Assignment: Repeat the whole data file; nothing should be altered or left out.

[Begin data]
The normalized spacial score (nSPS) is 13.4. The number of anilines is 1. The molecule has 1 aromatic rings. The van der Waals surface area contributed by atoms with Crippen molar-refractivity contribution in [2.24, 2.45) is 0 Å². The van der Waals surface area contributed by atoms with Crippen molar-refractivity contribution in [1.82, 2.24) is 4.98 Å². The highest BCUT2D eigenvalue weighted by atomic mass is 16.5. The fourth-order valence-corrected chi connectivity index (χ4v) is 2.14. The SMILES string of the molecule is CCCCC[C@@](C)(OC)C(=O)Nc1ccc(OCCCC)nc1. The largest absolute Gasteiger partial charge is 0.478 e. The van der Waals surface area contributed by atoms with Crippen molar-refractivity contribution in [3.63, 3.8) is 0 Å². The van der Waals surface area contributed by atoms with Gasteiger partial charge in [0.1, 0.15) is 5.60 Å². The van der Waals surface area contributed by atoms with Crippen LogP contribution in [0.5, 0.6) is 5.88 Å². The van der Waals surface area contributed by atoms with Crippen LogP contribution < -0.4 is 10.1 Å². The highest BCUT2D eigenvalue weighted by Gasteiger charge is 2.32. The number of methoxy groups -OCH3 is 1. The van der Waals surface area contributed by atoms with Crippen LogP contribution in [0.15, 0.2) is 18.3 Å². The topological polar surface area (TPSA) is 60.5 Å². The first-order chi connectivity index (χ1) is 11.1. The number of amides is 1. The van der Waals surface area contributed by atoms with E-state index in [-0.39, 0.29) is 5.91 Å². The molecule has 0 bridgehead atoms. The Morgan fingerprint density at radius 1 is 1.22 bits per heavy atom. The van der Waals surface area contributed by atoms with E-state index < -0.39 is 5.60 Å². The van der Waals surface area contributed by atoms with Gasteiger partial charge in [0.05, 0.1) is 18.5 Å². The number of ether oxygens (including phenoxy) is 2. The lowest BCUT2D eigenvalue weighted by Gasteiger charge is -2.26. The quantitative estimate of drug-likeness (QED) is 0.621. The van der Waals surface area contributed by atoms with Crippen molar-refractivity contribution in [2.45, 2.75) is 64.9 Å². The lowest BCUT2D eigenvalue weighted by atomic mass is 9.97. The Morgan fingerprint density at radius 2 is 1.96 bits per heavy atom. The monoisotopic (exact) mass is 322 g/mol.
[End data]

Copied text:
The normalized spacial score (nSPS) is 13.4. The number of anilines is 1. The molecule has 1 aromatic rings. The van der Waals surface area contributed by atoms with Crippen molar-refractivity contribution in [2.24, 2.45) is 0 Å². The van der Waals surface area contributed by atoms with Crippen molar-refractivity contribution in [1.82, 2.24) is 4.98 Å². The highest BCUT2D eigenvalue weighted by atomic mass is 16.5. The fourth-order valence-corrected chi connectivity index (χ4v) is 2.14. The SMILES string of the molecule is CCCCC[C@@](C)(OC)C(=O)Nc1ccc(OCCCC)nc1. The largest absolute Gasteiger partial charge is 0.478 e. The van der Waals surface area contributed by atoms with Crippen molar-refractivity contribution in [3.63, 3.8) is 0 Å². The van der Waals surface area contributed by atoms with Gasteiger partial charge in [0.1, 0.15) is 5.60 Å². The van der Waals surface area contributed by atoms with Crippen LogP contribution in [0.5, 0.6) is 5.88 Å². The van der Waals surface area contributed by atoms with Crippen LogP contribution < -0.4 is 10.1 Å². The highest BCUT2D eigenvalue weighted by Gasteiger charge is 2.32. The number of methoxy groups -OCH3 is 1. The van der Waals surface area contributed by atoms with Crippen LogP contribution in [0.15, 0.2) is 18.3 Å². The topological polar surface area (TPSA) is 60.5 Å². The first-order chi connectivity index (χ1) is 11.1. The number of amides is 1. The van der Waals surface area contributed by atoms with E-state index in [-0.39, 0.29) is 5.91 Å². The molecule has 0 bridgehead atoms. The Morgan fingerprint density at radius 1 is 1.22 bits per heavy atom. The van der Waals surface area contributed by atoms with E-state index < -0.39 is 5.60 Å². The van der Waals surface area contributed by atoms with Gasteiger partial charge in [0.05, 0.1) is 18.5 Å². The number of ether oxygens (including phenoxy) is 2. The lowest BCUT2D eigenvalue weighted by Gasteiger charge is -2.26. The quantitative estimate of drug-likeness (QED) is 0.621. The van der Waals surface area contributed by atoms with Crippen molar-refractivity contribution in [2.45, 2.75) is 64.9 Å². The lowest BCUT2D eigenvalue weighted by atomic mass is 9.97. The Morgan fingerprint density at radius 2 is 1.96 bits per heavy atom. The monoisotopic (exact) mass is 322 g/mol.